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20:53, 28 October 2018

Sri Lanka’s Political Crisis Turns Deadly

Sri Lanka’s Political Crisis Turns Deadly

Sri Lanka&rsquos Political Crisis Turns Deadly

Safety forces outside the Petroleum Ministry following a shooting in Colombo, Sri Lanka, on Sunday.CreditCreditEranga Jayawardena/Associated Press

By Dharisha Bastians and Jeffrey Gettleman

COLOMBO, Sri Lanka &mdash Sri Lanka&rsquos escalating political crisis turned deadly on Sunday when the bodyguard of a former cabinet minister fired on a crowd, killing at least one individual and wounding two other people, the police stated.

The former petroleum minister, Arjuna Ranatunga, was a member of the cabinet that President Maithripala Sirisena dissolved on Saturday, one day after ousting Ranil Wickremesinghe as prime minister and swearing in the former strongman Mahinda Rajapaksa.

Numerous lawmakers and government ministers have denounced the move as unconstitutional, and mobs have attacked government officials &mdash deepening concerns that this island nation is headed for much more turmoil.

The gunfire broke out when Mr. Ranatunga attempted to enter his workplace at the state-run Ceylon Petroleum Corp. and was confronted by a group of workers loyal to the president. The guard opened fire, a police spokesman, Ruwan Gunasekera, said, killing one particular person and injuring two other people, one critically. The guard was arrested.

Sri Lanka only recently emerged from a long and bloody civil war, and the man who was abruptly named the new prime minister, Mr. Rajapaksa, is a former president who waged a vicious counterinsurgency campaign that killed thousands of civilians.

Mahinda Rajapaksa, second from correct, Sri Lanka&rsquos newly appointed prime minster, in Kandy on Sunday.CreditLakruwan Wanniarachchi/Agence France-Presse &mdash Getty Photos

On Sunday night, anxiousness gripped the seaside capital, Colombo. Word swiftly spread of the gunfire at a government ministry, and police trucks prowled the streets

Tensions have been constructing among Mr. Sirisena and Mr. Wickremesinghe, and the president broke his silence on Sunday, accusing Mr. Wickremesinghe of getting arrogant, stubborn and inflexible and calling his administration corrupt and fraudulent.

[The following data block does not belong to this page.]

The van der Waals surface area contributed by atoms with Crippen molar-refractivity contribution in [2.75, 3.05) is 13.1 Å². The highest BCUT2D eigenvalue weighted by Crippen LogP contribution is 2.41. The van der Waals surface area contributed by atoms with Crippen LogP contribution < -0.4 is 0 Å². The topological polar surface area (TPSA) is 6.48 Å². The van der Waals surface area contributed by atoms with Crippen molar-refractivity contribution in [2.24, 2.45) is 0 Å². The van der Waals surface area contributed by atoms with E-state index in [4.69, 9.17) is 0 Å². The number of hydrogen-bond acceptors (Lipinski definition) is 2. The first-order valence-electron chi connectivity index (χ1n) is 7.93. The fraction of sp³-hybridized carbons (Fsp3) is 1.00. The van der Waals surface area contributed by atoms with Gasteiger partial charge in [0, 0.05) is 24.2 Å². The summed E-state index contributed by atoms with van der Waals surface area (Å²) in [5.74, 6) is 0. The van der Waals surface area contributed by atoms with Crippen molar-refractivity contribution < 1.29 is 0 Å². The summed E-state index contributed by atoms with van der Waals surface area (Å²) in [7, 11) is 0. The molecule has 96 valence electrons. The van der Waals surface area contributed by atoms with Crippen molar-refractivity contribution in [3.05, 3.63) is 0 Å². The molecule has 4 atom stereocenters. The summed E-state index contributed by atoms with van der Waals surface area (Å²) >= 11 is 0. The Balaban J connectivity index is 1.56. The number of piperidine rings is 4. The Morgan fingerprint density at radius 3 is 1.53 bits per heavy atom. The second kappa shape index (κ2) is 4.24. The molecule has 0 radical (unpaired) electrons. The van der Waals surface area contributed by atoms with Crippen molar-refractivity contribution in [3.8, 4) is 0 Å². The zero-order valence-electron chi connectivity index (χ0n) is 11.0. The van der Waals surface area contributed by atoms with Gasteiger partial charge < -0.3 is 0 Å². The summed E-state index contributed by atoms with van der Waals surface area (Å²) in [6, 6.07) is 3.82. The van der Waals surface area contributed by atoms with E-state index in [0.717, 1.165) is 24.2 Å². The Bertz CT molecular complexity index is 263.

He insisted he had no decision but to appoint Mr. Rajapaksa as prime minister and stated that Mr. Wickremesinghe have to take the blame for the current political crisis. Mr. Sirisena suspended Parliament in an apparent move to give Mr. Rajapaksa time to try to muster enough support to survive any no-self-confidence vote.

In his first statement considering that being sworn in as prime minister, Mr. Rajapaksa mentioned on Sunday that Mr. Sirisena had invited him to accept the position throughout a &ldquomoment of national peril.&rdquo Mr. Rajapaksa, who is not yet particular of a parliamentary majority, urged all political parties to join with each other in the course of &ldquothis really necessary political workout,&rdquo and vowed to hold parliamentary elections soon.

Mr. Rajapaksa is a common and divisive figure, a colorful politician who has cozied up to China and entered into a lot of bargains that backfired. His costliest error was taking billions of dollars in loans from China to create a port at the island&rsquos southern tip that stands practically deserted and now basically belongs to China simply because Sri Lanka can’t repay the debt.

Union workers from the celebration loyal to Mr. Sirisena and Mr. Rajapaksa confronted Mr. Ranatunga as he attempted to enter the government building Sunday night.


Arjuna Ranatunga was dismissed as petroleum minister.CreditLakruwan Wanniarachchi/Agence France-Presse &mdash Getty Pictures

Hundreds of Mr. Wickremesinghe&rsquos supporters, meanwhile, gathered outside the prime minister&rsquos official residence on Sunday for the second consecutive day, waving party flags and denouncing Mr. Sirisena and Mr. Rajapaksa. Buddhist monks performed religious rites to invoke blessings on Mr. Wickremesinghe.

The speaker of Sri Lanka&rsquos Parliament urged the president on Sunday to safeguard Mr. Wickremesinghe&rsquos rights. Speaker Karu Jayasuriya stated in a letter to Mr. Sirisena that any continued suspension of Parliament would have &ldquoserious and undesirable consequences.&rdquo

Constantino Xavier, a fellow at Brookings India, stated that Sri Lanka&rsquos president and prime minister had not been acquiring along and that it was only a matter of time before the coalition government they had formed collapsed.

&ldquoThe ruling collation has been fragmenting persistently,&rdquo Mr. Xavier mentioned. &ldquoThis current government had promised to focus on human rights, justice, accountability and corruption it didn&rsquot provide at all.&rdquo

But handful of expected the president to summarily dismiss the prime minister, which Mr. Xavier said was &ldquoextremely dubious if not illegal.&rdquo

He said the violence could improve, and if demonstrators poured into the streets, &ldquothe security forces will side with the president.&rdquo

Dharisha Bastians reported from Colombo, and Jeffrey Gettleman from New Delhi. Kai Schultz contributed reporting from New Delhi.

Associated Coverage

Sri Lanka&rsquos President Suspends Parliament, Escalating Political Crisis


Sri Lanka Faces Constitutional Crisis as President Unseats Prime Minister


How China Got Sri Lanka to Cough Up a Port


Published at Sun, 28 Oct 2018 16:58:42 +0000

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